In place of diethylene glycol dimethylether, diethylene glycol mono-n-buthylether was used. The reaction was performed at 120 C. for five hours. Subsequent processes were performed through as in example 1. At the final baking stage, sample (a) was obtained through baking at 800 C. for three hours, sample (b) was obtained through baking at 1020 C. for three hours. The specific surface areas of respective samples (a) and (b) are shown in the appended table.

EXAMPLE 14

In place of diethylene glycol dimethylether, ethylene glycol monoethylether was used. The reaction was performed at 120 C. for six hours. Subsequent processes were performed as in example 1. At the final baking stage, sample was obtained through baking at 800 C. for three hours. The specific surface areas of respective samples (a) and (b) are shown in the appended table.

EXAMPLE 15

In place of diethylene glycol dimethylether, ethylene glycol dimethylether was used. The reaction was performed at 80 C. for one and one half hours and at 100 C. for two and one half hours. Subsequent processes were performed as in the example 1. At in final baking stage, sample (a) was obtained through baking at 800 C. for three hours, and sample (b) was obtained through baking at 1020 C. for three hours. The specific surface areas of respective samples (a) and (b) are shown in the appended table.

EXAMPLE 16

In place of diethylene glycol dimethylether, dipropylene glycol dimethylether was used. The reaction was performed at 120 C. for four hours. Subsequent processes were performed as in example 1. At the final baking stage, sample (a) was obtained through baking at 800 C. for three hours, sample (b) was obtained through baking at 1020 C. for three hours. The specific surface areas of respective samples (a) and (b) are shown in the appended table.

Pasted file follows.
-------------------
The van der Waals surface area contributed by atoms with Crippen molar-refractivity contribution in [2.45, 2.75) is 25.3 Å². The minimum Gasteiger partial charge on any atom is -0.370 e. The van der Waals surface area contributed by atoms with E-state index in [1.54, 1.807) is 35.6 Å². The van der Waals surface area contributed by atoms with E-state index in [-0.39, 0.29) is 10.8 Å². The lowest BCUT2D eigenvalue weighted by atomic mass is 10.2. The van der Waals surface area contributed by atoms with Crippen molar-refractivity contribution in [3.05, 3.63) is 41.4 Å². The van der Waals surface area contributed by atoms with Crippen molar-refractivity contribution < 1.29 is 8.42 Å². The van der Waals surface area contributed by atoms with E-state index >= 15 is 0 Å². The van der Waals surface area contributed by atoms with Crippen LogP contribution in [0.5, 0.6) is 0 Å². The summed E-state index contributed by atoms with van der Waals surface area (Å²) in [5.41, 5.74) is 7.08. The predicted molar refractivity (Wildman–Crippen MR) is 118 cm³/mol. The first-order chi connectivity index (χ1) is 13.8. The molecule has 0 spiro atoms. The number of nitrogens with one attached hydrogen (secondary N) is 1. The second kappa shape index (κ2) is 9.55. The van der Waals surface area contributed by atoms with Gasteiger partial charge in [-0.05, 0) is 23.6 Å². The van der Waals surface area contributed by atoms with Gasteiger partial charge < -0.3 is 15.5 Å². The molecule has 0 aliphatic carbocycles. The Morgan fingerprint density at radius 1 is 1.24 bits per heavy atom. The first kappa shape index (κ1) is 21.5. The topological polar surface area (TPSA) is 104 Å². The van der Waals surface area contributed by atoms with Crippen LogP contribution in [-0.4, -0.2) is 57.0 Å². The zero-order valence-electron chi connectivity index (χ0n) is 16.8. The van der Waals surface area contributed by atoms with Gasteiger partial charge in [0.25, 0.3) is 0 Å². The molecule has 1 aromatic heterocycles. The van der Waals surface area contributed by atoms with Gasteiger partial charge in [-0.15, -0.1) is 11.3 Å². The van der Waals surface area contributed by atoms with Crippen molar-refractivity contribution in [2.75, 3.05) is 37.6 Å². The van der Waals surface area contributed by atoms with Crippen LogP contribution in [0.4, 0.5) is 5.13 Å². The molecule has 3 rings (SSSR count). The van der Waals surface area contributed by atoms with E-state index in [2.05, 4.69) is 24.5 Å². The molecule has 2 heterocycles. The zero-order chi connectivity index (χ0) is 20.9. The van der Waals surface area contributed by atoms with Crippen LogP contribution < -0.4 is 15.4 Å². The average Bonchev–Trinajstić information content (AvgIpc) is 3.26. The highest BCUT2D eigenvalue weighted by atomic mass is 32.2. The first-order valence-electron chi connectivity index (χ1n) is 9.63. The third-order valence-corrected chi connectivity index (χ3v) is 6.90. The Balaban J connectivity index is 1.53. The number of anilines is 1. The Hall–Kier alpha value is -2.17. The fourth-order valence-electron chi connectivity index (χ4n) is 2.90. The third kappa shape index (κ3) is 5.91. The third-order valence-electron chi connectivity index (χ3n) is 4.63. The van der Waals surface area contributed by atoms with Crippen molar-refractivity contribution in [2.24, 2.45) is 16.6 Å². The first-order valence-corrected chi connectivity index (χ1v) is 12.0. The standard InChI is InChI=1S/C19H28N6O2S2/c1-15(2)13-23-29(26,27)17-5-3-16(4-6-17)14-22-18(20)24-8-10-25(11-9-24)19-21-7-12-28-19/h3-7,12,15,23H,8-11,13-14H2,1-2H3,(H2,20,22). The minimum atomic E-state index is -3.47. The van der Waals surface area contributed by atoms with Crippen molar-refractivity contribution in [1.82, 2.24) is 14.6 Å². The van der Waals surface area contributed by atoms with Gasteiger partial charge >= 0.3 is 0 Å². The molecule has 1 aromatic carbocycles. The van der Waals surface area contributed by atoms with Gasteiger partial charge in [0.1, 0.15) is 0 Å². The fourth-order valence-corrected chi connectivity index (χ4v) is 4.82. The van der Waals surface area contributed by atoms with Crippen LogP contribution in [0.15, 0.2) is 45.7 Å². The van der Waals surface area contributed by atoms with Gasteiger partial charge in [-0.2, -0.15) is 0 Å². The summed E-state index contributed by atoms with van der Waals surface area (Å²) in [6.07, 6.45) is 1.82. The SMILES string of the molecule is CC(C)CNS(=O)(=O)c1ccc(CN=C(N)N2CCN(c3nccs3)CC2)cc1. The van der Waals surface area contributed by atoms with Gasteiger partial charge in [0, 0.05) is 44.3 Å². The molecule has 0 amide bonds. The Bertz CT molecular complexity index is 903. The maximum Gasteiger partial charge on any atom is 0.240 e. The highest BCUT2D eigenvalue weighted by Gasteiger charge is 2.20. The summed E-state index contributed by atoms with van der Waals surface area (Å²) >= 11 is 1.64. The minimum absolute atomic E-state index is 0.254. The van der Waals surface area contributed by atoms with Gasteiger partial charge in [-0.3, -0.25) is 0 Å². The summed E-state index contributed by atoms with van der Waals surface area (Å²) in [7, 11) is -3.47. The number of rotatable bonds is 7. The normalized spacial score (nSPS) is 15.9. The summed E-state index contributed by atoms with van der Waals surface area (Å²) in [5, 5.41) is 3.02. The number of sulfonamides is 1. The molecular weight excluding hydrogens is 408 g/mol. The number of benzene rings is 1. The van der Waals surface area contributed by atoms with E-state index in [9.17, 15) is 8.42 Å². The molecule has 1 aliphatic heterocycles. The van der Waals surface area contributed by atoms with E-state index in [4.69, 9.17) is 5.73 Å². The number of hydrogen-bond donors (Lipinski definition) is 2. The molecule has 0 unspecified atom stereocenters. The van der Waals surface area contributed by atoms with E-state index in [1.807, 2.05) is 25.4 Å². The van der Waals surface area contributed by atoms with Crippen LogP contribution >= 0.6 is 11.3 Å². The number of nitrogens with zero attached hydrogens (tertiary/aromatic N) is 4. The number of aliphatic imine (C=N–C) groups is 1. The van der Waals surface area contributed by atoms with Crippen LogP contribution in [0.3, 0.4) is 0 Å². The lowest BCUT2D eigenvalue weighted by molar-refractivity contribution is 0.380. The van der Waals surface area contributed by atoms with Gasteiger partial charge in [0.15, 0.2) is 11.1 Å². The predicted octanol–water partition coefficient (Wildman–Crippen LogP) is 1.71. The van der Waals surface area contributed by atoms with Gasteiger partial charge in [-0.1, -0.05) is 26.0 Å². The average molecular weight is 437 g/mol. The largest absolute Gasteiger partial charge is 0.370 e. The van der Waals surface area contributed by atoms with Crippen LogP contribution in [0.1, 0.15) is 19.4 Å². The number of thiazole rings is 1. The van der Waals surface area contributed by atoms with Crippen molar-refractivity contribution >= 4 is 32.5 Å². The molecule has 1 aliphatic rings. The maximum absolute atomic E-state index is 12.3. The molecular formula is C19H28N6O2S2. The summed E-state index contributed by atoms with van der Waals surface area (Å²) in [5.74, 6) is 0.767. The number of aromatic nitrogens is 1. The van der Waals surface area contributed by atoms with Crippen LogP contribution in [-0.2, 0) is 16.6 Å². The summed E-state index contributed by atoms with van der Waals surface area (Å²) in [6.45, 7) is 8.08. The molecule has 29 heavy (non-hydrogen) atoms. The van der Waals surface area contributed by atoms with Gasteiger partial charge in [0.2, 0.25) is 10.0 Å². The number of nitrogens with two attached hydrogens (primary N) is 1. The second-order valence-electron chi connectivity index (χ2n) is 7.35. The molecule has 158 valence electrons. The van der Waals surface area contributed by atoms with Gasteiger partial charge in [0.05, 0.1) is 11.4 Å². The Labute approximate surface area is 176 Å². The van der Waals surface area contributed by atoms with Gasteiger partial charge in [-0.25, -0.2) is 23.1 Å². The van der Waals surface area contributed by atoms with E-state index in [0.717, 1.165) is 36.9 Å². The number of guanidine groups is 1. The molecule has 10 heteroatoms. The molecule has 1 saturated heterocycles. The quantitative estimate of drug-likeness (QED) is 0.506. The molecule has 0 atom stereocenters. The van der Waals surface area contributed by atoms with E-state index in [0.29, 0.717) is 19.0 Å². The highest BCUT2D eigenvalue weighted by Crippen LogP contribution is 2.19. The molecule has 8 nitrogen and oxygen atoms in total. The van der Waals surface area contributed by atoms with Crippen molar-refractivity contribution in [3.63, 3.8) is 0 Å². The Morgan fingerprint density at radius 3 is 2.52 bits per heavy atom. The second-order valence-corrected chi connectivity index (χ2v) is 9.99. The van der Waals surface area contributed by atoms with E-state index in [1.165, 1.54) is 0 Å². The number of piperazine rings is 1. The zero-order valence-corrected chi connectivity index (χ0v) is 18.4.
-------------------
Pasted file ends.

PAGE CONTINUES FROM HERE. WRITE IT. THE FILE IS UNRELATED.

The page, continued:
COMPARATIVE EXAMPLE 1

A Solution of 201 g of aluminium sulphate and 200 ml of water was formed. To this solution, an ammonia water diluted by 200 ml of water was added to obtain precipitate. After repeating decantation several times, the precipitate was washed. The washed precipitate was filtered and dried to obtain a dried gel. The dried gel was baked at 300 C. for one hour, 450 C., 600 C. and 800 C. respectively for three hours to obtain a sample (a). The resultant alumina was in white powder form. In addition, further baking at 1020 C. for three hours was performed for obtaining sample (b). Specific surface area of the samples (a) and (b) are shown in the appended table. Also, with respect to sample (b), pore distribution was measured by mercury pressurization. The result of this measurement is shown in FIG. 2.

COMPARATIVE EXAMPLE 2

To a solution containing 155.5 g of aluminium sulphate, a solution of alumine acid natrium was added until the pH reached seven (7). Precipitate was filtered. Precipitate was then washed until precipitate was not created by adding a solution of barium nitrate. The precipitate was then dried and subject to baking at 300 C. for one hour, 450 C., 600 C., 800 C. and 1020 C. respective for three hours. The specific surface area is shown in the appended table.

COMPARATIVE EXAMPLE 3